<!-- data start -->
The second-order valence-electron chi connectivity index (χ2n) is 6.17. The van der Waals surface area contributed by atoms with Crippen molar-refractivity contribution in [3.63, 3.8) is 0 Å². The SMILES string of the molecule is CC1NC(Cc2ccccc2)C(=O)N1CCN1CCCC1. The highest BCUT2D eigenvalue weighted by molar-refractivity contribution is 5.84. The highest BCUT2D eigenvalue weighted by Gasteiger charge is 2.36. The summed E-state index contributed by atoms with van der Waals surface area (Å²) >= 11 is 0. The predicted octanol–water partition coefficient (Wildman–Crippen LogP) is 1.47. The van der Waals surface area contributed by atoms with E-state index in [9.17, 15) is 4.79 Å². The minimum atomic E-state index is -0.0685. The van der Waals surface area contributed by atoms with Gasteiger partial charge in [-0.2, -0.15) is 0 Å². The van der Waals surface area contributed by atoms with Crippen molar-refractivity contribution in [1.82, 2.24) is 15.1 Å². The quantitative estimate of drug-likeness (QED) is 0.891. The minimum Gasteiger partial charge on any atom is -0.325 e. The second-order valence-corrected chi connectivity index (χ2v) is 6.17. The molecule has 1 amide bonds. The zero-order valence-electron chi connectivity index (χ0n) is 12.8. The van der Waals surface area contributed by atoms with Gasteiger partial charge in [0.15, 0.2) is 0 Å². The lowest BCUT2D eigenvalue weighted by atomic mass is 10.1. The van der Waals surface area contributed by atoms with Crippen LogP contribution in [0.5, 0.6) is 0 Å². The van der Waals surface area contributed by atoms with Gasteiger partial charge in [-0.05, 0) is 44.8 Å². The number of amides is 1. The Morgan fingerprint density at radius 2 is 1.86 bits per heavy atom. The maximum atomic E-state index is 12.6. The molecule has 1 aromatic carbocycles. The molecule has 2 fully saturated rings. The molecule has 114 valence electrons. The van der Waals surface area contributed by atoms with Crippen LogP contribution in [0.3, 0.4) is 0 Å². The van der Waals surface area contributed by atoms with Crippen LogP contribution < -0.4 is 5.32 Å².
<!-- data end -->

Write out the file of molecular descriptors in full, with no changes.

The second-order valence-electron chi connectivity index (χ2n) is 6.17. The van der Waals surface area contributed by atoms with Crippen molar-refractivity contribution in [3.63, 3.8) is 0 Å². The SMILES string of the molecule is CC1NC(Cc2ccccc2)C(=O)N1CCN1CCCC1. The highest BCUT2D eigenvalue weighted by molar-refractivity contribution is 5.84. The highest BCUT2D eigenvalue weighted by Gasteiger charge is 2.36. The summed E-state index contributed by atoms with van der Waals surface area (Å²) >= 11 is 0. The predicted octanol–water partition coefficient (Wildman–Crippen LogP) is 1.47. The van der Waals surface area contributed by atoms with E-state index in [9.17, 15) is 4.79 Å². The minimum atomic E-state index is -0.0685. The van der Waals surface area contributed by atoms with Gasteiger partial charge in [-0.2, -0.15) is 0 Å². The van der Waals surface area contributed by atoms with Crippen molar-refractivity contribution in [1.82, 2.24) is 15.1 Å². The quantitative estimate of drug-likeness (QED) is 0.891. The minimum Gasteiger partial charge on any atom is -0.325 e. The second-order valence-corrected chi connectivity index (χ2v) is 6.17. The molecule has 1 amide bonds. The zero-order valence-electron chi connectivity index (χ0n) is 12.8. The van der Waals surface area contributed by atoms with Gasteiger partial charge in [0.15, 0.2) is 0 Å². The lowest BCUT2D eigenvalue weighted by atomic mass is 10.1. The van der Waals surface area contributed by atoms with Crippen LogP contribution in [0.5, 0.6) is 0 Å². The van der Waals surface area contributed by atoms with Gasteiger partial charge in [-0.05, 0) is 44.8 Å². The number of amides is 1. The Morgan fingerprint density at radius 2 is 1.86 bits per heavy atom. The maximum atomic E-state index is 12.6. The molecule has 1 aromatic carbocycles. The molecule has 2 fully saturated rings. The molecule has 114 valence electrons. The van der Waals surface area contributed by atoms with Crippen LogP contribution in [0.3, 0.4) is 0 Å². The van der Waals surface area contributed by atoms with Crippen LogP contribution < -0.4 is 5.32 Å².